Legally, the case was very straightforward. Under English law, when a patient is not competent to make decisions, they must be made on his behalf, in his best interests. Treatment can be provided only if it serves those interests. “Best interests” generally means medical best interests, but the patient’s values and beliefs also count. (Thus a blood transfusion might be in a Jehovah’s Witness’ best medical interests, but would not be given.) Since children – especially those who are only months old – do not have values or beliefs that can contribute to an assessment of best interests, medical best interests are overriding. Medical staff at GOSH held that continued treatment did not serve Charlie’s best interests, and should therefore be withdrawn. This is wholly in keeping with established norms. More, since being on a ventilator is burdensome in its own right, doctors have a positive reason not to ventilate unless it serves some greater purpose – a purpose lacking in Charlie’s case. Merely being alive is not sufficient.

The case was definitely not a case of euthanasia, despite what some have claimed (and others have – correctly – denied). Euthanasia requires the intention to end life, either by withdrawing treatment or administering one. Foreseeing that a life will end when treatment is withdrawn is not the same thing. This is reflected in law, and law probably gets things ethically correct. More, the law is also ethically correct to allow that life for life’s sake is not worth striving for. More importantly, perhaps, Charlie’s parents’ requests that ventilation be maintained were partially motivated by a desire for more time to say goodbye to him. Understandable though this may be, to have acceded to the request would potentially have sacrificed his interests on the altar of their desires.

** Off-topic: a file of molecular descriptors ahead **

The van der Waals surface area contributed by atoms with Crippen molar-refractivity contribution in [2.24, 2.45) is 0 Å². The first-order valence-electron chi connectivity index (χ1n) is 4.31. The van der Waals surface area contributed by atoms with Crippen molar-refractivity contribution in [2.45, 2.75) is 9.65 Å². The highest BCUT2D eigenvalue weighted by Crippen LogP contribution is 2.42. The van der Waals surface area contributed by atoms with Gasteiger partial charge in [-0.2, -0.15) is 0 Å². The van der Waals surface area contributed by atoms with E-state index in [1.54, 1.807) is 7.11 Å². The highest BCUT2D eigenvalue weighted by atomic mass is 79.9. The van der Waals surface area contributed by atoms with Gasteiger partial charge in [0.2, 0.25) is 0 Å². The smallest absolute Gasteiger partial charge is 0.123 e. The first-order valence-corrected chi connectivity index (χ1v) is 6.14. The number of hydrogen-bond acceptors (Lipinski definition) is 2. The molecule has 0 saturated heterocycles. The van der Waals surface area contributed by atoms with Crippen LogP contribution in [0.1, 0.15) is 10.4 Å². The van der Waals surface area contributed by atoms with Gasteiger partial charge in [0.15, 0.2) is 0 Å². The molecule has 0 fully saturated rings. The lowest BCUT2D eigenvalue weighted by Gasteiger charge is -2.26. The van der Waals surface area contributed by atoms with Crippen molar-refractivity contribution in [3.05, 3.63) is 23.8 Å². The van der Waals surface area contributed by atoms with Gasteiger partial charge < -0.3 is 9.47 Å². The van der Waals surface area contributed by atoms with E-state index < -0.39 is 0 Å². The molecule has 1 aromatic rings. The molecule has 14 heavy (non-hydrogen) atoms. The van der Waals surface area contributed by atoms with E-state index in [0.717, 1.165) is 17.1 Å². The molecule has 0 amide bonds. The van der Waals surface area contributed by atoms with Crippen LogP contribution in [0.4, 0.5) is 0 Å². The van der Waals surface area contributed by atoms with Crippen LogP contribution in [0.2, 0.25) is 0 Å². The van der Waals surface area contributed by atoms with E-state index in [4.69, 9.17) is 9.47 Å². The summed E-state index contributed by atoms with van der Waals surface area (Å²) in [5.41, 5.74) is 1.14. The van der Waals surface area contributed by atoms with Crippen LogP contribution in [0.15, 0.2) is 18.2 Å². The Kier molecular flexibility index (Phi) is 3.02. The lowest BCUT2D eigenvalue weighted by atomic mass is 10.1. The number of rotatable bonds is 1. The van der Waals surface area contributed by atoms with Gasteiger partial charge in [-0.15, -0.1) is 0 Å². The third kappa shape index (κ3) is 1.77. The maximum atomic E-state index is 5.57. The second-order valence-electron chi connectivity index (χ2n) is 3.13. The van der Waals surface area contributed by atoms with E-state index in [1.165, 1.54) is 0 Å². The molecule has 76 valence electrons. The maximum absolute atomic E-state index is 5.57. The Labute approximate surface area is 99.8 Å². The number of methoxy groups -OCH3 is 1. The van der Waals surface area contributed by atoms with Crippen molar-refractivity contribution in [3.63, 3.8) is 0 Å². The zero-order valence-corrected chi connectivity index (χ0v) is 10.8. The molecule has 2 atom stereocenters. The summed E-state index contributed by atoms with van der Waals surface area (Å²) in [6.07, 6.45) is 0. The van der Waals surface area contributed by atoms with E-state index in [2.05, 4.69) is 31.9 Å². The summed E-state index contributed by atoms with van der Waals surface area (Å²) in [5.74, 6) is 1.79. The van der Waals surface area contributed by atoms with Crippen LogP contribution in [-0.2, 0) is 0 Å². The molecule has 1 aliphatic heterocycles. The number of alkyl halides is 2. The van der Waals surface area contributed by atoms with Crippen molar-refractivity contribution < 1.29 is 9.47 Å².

So far so good. But it’s worth noting a few aspects of the case that have not received a huge amount of attention, but that are rather interesting.

  1. Parental Autonomy

Some of the commentary on the case has focused on the place of parental autonomy, and the right of parents to make decisions on behalf of their children. Shouldn’t it be parents who get to make the final decision on behalf of their children?

There’s a powerful emotional tug to this kind of position, but it’s uncompelling in the end. Importantly, autonomy means that one can refuse treatment, or choose between offered treatment options. There’s no autonomy-based right in English law to demand treatment, though (as confirmed in Burke). If the medical staff thinks reasonably that a course of treatment is not justified, that’s the end of the story. Whether that treatment is being requested on your own or someone else’s behalf matters not.